Ted Labuza, Ph.D.
Food Law: To Litigate or Legislate

Professor Ted Labuza of the University of Minnesota is one of the most highly regarded experts on food law in the nation. Having received his graduate and doctorate degrees from the Massachusetts Institute of Technology, where he subsequently taught for eight years, Labuza learned the regulatory ropes from Peter Hut, former Chief Counsel for the FDA, and from Mike Taylor of the USDA. Today, in addition to teaching courses on food law (“It helps me keep up with all the changing regulations”), Labuza serves as a consultant for 3M Corporation, with whom he coholds a patent for a new state-of-the-art time/temperature integrator tag.

FoodTechSource: What is the hot topic in food law today?

Ted Labuza, Ph.D.: There are several. The hottest is what’s happening under DSHEA—the Dietary Supplement Health Education Act. It’s causing a graying of the definitions of food, drugs, and vitamins and minerals. Companies are interpreting the law to suit their own means. I am particularly worried that some products out there, in terms of structure/function claims, are making borderline drug claims. And I am very concerned with people self-diagnosing and self-treating.

FTS: Are you referring to nutraceuticals?

Labuza: Yes. It’s one of the biggest growth areas: the supermarket as part of the health care industry. I get worried when we allow things like anticholesterol products to be labeled as a food additive. Soon, when you go to the grocery shelves you’re not going to know what is a food, what is a drug and what is a dietary supplement. On the other hand, nutraceuticals represent great opportunities for the food industry.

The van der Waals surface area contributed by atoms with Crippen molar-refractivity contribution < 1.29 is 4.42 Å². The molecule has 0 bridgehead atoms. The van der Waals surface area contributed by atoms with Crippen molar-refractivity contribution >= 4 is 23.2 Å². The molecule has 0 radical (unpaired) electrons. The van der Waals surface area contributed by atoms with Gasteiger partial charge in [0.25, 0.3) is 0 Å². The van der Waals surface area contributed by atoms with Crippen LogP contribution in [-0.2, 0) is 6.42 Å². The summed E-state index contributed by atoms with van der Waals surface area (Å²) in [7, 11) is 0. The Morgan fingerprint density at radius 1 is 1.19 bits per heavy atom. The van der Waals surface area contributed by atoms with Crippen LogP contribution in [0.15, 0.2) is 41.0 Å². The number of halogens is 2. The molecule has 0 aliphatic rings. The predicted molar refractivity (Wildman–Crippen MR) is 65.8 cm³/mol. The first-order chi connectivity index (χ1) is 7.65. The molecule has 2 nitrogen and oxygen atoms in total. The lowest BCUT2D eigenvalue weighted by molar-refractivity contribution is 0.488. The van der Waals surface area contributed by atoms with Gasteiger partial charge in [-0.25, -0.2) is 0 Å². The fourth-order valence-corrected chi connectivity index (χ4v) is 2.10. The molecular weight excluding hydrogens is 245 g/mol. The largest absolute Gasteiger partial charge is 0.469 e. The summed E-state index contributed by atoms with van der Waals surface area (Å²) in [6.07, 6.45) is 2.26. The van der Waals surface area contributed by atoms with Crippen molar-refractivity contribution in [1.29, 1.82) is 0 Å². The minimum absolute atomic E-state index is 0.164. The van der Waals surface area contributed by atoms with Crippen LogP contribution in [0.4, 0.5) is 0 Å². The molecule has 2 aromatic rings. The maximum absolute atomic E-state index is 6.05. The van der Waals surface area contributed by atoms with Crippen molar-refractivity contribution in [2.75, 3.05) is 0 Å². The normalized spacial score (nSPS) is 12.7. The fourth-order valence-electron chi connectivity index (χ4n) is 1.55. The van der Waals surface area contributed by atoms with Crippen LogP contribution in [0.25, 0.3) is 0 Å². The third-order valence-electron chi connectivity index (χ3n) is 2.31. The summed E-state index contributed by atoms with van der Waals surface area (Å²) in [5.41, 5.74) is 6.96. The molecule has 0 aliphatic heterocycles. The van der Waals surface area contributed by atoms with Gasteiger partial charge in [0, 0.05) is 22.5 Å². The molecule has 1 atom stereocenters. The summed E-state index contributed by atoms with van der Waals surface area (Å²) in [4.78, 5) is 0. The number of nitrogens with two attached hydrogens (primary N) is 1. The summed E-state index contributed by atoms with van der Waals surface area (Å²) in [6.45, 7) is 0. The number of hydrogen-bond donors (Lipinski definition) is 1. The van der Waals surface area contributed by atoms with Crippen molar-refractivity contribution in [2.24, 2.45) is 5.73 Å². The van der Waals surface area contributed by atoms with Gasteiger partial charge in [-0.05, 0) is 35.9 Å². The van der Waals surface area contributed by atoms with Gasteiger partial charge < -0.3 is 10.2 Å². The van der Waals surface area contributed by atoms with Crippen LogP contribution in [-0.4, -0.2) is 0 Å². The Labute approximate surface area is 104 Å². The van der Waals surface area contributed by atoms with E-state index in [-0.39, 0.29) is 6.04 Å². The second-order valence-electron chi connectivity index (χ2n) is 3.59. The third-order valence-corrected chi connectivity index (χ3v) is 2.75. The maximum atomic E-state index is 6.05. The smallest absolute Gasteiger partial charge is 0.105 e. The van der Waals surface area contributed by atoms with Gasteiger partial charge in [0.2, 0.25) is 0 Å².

FTS: But, basically right now it’s a non-regulated portion of the industry?

Labuza: What DSHEA did was to tie the FDA’s hands. In the past if you were going to add a substance to a food you would have to do extensive testing to get it approved as a food additive. And that took a lot of money. Under DSHEA you can notify the FDA that you intend to add this as a dietary supplement ingredient, and have minimal data in your files regarding its safety and toxicology—and it’s really minimal data, no where near the data previously required. The FDA can say no, but it is being inundated by everything under the sun right now. There’s no FDA data on half this stuff.

“What DSHEA did was to tie the FDA’s hands. The FDA can say no (to a supplement), but there’s no data on half this stuff.”

FTS: What is the danger?

Labuza: The danger is that the public can be subjected to substances with severe side effects like strokes, heart arrhythmia, and the like—or they can be sold ineffective products. If you look at the history of the drug industry, most drug discoveries came from centuries-old medicinal uses of herbs and botanicals. The drug companies analyzed them, found the active ingredient and then improved the active ingredient by modifying it to get rid of certain side effects. Then it was put into tablets or capsules to improve its stability. And the drugs have to meet strict guidelines—the FDA says you have to label it with an expiration date that’s based on loss of no more than 10% of the active ingredient in terms of the efficacy level. That doesn't happen with nutraceuticals. Producers say that because it’s natural, in a natural state, therefore it’s safe. Well, that’s not necessarily the case. And efficacy levels are all over the map. For example, a lot of companies use the additive St. John’s Wort, which is supposed to fight depression. Well, there are all varieties of St. John’s Wort. You have no idea what the concentration of the active ingredient is. It think it was Good Houskeeping that did a study about six months ago, testing a variety of brands, and found from zero to 16-fold differences in concentration.